mon 28/11/2022

'How that music was created remains to me a complete mystery': John Tomlinson on fellow Lancastrian Harrison Birtwistle | reviews, news & interviews

'How that music was created remains to me a complete mystery': John Tomlinson on fellow Lancastrian Harrison Birtwistle

'How that music was created remains to me a complete mystery': John Tomlinson on fellow Lancastrian Harrison Birtwistle

The great bass remembers the composer who wrote two roles with his voice in mind

Harrison Birtwistle, John Tomlinson, designer Alison Chitty and librettist David Harsent during discussions about 'Gawain', 1991From John Tomlinson's archive, reproduced with thanks

It has been a difficult couple of years for us in the world of opera, losing several of our most respected and admired colleagues who have inspired us over several decades.

The names of Harry Kupfer, Graham Vick, Bernard Haitink come immediately to mind, and now must be added Harry Birtwistle to the list of losses which I have felt most personally in recent times.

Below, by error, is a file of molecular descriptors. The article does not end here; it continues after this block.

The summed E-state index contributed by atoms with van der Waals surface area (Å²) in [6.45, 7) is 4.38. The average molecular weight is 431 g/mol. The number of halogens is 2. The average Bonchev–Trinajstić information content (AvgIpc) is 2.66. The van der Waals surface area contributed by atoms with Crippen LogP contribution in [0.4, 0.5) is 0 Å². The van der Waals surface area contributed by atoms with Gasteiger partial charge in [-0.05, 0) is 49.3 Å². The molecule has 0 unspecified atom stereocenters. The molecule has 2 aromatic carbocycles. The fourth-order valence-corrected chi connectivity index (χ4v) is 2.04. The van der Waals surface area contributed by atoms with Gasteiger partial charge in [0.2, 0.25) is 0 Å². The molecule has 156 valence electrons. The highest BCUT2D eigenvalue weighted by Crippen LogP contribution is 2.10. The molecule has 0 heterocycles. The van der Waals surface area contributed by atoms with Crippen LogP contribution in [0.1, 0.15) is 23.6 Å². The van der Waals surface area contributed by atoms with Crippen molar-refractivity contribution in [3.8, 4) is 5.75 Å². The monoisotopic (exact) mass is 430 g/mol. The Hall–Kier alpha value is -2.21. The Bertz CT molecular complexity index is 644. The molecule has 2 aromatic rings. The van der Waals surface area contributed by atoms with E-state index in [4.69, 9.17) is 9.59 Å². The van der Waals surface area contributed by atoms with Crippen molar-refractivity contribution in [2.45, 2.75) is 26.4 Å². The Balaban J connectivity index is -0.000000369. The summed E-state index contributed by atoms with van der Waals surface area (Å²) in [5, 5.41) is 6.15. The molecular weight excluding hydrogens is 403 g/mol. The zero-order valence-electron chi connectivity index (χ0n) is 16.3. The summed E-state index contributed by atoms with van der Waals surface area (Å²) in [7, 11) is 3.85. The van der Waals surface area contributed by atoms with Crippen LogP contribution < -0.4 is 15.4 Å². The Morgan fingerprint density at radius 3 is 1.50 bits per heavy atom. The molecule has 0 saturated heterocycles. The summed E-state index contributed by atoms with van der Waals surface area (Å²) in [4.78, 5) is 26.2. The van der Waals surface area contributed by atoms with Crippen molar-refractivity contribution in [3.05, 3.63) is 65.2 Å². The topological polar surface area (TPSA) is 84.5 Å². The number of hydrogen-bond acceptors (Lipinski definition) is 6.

We were actually born in the same place, though twelve years apart; the same building in fact: the Rough Lea Nursing Home in Accrington, Lancashire. We were both brought up within a couple of miles of Accrington, he in Huncoat (fixed in my memory by its proximity to a huge coal burning power station), and I in Oswaldtwistle (the name always raises a smile), and we both attended Accrington Grammar School and later on the Royal Manchester College of Music. Harry had many a tale to tell about his adolescent clarinet playing days in the lively Lancashire amateur music making scene; he was rather non-communicative about his time at the grammar school; and then of course his formative years at the college as a composer with Goehr, Ogden, Howarth, Maxwell-Davies inter alia have been well documented. John Tomlinson as the Green KnightI suppose, partly because we came from the same Lancashire working class musical background, that it was always comfortably natural and enjoyable being in his company, and I regret now that I didn’t see that much of him between our operatic collaborations; the Lancashire potato pie that he promised to cook were I to knock on his door sadly never saw the light of day, and it was at restaurant tables between rehearsals for Gawain in Salzburg as late as 2013 when I spent most time with him. In that year the festival was celebrating his work, and there were several memorable concerts, though our Gawain production in the Felsenreitschule had its problems and Harry ruefully thought it a “wasted opportunity”. Bearing in mind the fact that his epic operas, making as they do great demands in their orchestral and theatrical complexity, are rare events particularly outside England, I shared his frustration - although his music came through unscathed, as incisive, mysterious, fascinating, compelling as ever {pictured above:  Tomlinson as the Green Knight for the Royal Opera on the right, on the left on the right that is actually me. On the left, as the author explains, is "the robotic decapitated head whose mouth and eyes move while the decapitated body holds it by the hair, while its voice comes from me in a hidden position". Diptych by David Secombe, by kind permission of the photographer].